Tuesday, May 13, 2008

I've just finished reading Janice Galloway's acclaimed novel The Trick is to Keep Breathing and I'm in two minds about it.

To give you an idea of what it's about here's a snippet from an Amazon review: "Galloway is writing in a long-established tradition of confessional fiction with mentally disturbed women at its centre". It's been compared with Plath's The Bell Jar which, surprisingly enough, I've yet to read.

'The Trick...' certainly was a good read, in fact I read it in a day. But the ending seemed a bit staid for me. Perhaps I was looking for a suicide or an otherwise dramatic turnabout. The lack of visual imagery didn't lend itself to me either, I think it was on Galloway's website that I read she just doesn't find the Scottish landscape inspiring.
The biggest problem for me was that I didn't warm to the protagonist which begs the question of whether it is necessary to like the main character in order to enjoy a novel.

I don't think it's necessary to like every part of the protagonist, I'm currently re-reading The Awakening and there's certainly a lot to point the finger at about the main character, Edna, but overall I have a fondness for her an a certain level empathy. With Galloway's protagonist, 'Joy', I had no sense of empathy and thus no sympathy for her either, I just didn't connect with her on any level.
As a side note, I'm also reading Virginia Woolf's
To The Lighthouse and pleasantly surprised to come across a character called 'Sorley' which is a novelty!


Rachel Fox said...

You must read 'The Bell Jar'! I prefer it to her poetry... or at least I did years ago when I read it. It probably was about 20 years ago...(pause to feel old).

I was really pleased there wasn't a suicide at the end of Galloway's book. Suicide gets used so often as a dramatic way to end books and films and TV programmes and as someone with a major one in the family I always feel...the suicide isn't the end...it's the beginning of everything else!

I didn't love the book either but it's somehow not wanting our love in any way and that is..unusual in these 'look at my misery and love me' days. Jim's comments on it were interesting (back in my comments somewhere the other week).

Sorlil said...

Yes I think you're right in that the book doesn't really want our love and perhaps that's part of the genius behind it. I'm interested in why she didn't choose suicide for 'Joy', maybe because it is so often used as you said.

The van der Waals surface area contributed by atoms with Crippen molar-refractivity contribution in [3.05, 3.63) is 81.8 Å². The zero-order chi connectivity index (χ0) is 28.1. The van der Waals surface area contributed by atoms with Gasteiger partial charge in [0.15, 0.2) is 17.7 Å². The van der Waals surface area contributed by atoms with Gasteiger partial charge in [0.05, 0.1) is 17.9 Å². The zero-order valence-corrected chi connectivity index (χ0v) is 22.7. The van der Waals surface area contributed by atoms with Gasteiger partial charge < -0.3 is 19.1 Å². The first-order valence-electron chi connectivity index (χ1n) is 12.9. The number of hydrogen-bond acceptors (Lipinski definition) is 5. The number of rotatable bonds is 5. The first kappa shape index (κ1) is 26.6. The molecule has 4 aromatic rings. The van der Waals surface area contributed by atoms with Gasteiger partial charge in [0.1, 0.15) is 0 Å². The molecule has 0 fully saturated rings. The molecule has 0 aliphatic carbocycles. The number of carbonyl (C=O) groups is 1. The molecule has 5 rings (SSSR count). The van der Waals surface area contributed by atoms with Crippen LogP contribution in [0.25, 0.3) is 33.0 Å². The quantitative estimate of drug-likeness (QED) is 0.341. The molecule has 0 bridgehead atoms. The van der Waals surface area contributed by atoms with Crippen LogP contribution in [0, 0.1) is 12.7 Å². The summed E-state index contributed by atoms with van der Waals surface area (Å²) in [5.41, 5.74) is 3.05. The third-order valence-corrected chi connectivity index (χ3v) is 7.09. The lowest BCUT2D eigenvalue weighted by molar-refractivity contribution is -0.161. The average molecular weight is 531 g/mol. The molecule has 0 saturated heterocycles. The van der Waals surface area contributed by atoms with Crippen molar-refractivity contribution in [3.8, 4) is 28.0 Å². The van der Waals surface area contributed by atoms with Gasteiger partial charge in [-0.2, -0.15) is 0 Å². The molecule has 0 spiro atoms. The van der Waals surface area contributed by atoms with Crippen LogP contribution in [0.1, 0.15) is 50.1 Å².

Having another quick look at the ending and perhaps it not quite as clear-cut, I don't like the whole 'I forgive you' thing but I'm thinking did she actually recover from the eating disorder, and is she an alcoholic, at the end she reaches for a drink.

yes I've been meaning to get around to The Bell Jar, I loved her short stories before I even knew she wrote poetry.

Dave King said...

I found that reading the Bell Jar helped me to like the poetry more - or maybe it was to understand it more. Certainly, I was more sympathetic towards it as a result of reading the book.

Jim Murdoch said...

Not every protagonist IS likeable or needs to be. Is a sad git being given a good going over by Life any less relevant that a nice guy? Does the sad git deserve it more? None of the protagonists in my novels are heroes, they're all failed human beings to some extent but the point is, and I'm not sure how quintessentially British this is, but we do tend to get in the underdog's corner. Perhaps that's why some men will follow a football team no matter how badly their doing, they don't switch and say, "Oh, I'm supporting this one this year." Or maybe I'm just too soaked in Beckettian misery: if he wrote a non-miserable character I'd be hard pushed to think who it might be.

Sorlil said...

hi dave, I'm already a huge fan of Plath's poetry but I definitely mean to get around to reading The Bell Jar.

hi jim, yes I agree with you, I can't speak about Beckett's characters but Pinter's The Homecoming is certainly full of undesirables and unlikeable characters but I really like the play and feel for the characters in one sense or another. The thing about Galloway's 'Joy' is that I don't just not like her, I actively dislike her and can't connect with her because of that. But this may be a good thing about the book, I've a suspicion it says more about me rather than the book and in hindsight is making me examine my own thoughts

An Honest Man said...

I felt much the same way about Patrick McGinley's 'The Devil's Diary' - no sympathy with any of the characters.

But I've reread it several times which must mean something!

Sorlil said...

yes, when I finished reading 'The Trick...' I thought I wouldn't look at the book again but now I can see myself going back to it at some point down the line, even if it's just to remind myself why I really didn't like the main character!